We go to bate the jauntier hun,
the pearl that grows in the wadi.
One jaunt leaves half the team
just shims in obis sucking up toxic puds
and fingering the pearly hafts of their rifles.
So we spar amongst ourselves,
eke out our wraths in full gillie, knees against
the dashboard of the van. Moods darken.
We grow fins, detox and
finally we cede the zone.
Spare us, ay, if you so desire.
This poem is constructed entirely out of words placed during a game of Scrabble.
Your shaven pate has the hue of a whole economy
chicken in the freezer cabinet though not corn-fed
with the yellow almost foreign tinge and you are not
kettled because you do not care though you are trapped
inside the centrifugal force of this one-way system
and a mediaeval subway through which I used to pass
though nowadays I favour the sky caving in above the city
and if you with your frozen chicken skull your naked mask
were caught beneath the wheels of an articulated truck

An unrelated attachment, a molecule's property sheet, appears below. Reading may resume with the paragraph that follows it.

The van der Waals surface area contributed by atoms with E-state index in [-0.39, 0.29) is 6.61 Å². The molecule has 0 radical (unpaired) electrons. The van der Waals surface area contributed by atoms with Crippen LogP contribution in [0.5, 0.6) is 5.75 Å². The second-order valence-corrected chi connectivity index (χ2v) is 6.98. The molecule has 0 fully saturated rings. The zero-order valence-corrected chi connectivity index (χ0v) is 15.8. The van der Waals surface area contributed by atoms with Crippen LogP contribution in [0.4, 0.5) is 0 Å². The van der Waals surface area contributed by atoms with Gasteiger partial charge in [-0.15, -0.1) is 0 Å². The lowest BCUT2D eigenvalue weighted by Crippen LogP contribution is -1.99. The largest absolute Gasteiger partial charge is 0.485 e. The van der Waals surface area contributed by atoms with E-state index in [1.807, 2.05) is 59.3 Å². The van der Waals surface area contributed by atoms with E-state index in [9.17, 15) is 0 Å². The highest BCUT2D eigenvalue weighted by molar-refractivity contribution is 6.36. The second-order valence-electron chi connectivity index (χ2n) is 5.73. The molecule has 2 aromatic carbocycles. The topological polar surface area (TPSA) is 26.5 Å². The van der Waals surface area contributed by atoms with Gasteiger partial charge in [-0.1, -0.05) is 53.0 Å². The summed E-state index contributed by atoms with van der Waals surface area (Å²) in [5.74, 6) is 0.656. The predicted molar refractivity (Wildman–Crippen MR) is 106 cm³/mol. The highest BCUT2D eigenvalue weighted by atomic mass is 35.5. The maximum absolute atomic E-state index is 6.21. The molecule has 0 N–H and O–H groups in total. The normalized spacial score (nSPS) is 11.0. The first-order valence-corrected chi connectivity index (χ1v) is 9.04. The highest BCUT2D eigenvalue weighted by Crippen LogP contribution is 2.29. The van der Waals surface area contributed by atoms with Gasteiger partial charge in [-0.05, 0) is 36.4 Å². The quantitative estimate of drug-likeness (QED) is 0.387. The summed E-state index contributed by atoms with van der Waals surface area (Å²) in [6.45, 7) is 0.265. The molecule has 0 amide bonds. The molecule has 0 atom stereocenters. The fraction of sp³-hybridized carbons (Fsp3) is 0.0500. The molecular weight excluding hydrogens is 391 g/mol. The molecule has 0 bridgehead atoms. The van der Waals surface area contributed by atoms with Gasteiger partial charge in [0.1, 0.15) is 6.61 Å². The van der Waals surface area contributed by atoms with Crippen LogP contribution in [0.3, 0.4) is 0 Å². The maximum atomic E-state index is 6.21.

lost east of Leman Street I might stand by you and love
yes love might flood the vaults we share those newly-minted
magnificent and sunken plots.
3:AM Magazine has published a poem of mine: The Herbals. Thanks to Poetry Editor SJ Fowler for that.
Written last year sometime, this piece now seems strangely prescient. Then again, you can stretch a poem pretty far.
In any city or text-based
practice to be confined
in such articulated coffins
collapses desire & its
Read the full thing here.
I have contributed to the Preliminary Report of the Special Works School.
This island is waiting for a gate
a gate in steel or a gate in glass
a gate stretching the concept of gate
a deflecting gate in a gap in the circuitboard
a gate that will not be relocated brick by brick
a gate not a door, not a house, not a barre
a gate that cannot be locked
on an island that cannot be reached
all designs will be hacked
the aliens have already arrived
a gate is what’s needed, they’ll say
on the island of gates
in the city of eyes
I have a new poem in Birdbook 1: Towns, Parks, Gardens & Woodland – the latest venture from Sidekick Books.
You can buy it here.
Silkworms Ink have only been around for about 5 minutes, but already they’ve chalked up a staggering 50 e-chapbooks by the likes of Michael Egan, Chrissy Williams and Sam Riviere. A vital resource for scoping exciting new poetic talent, they also run an entertaining, provocative and intelligent blog.
So I’m delighted to have been asked to contribute a poem to their latest bumper anthology. There’s tons of good work in there, so I recommend setting aside a couple of hours to peruse.
Here is Vol. L and here is my poem.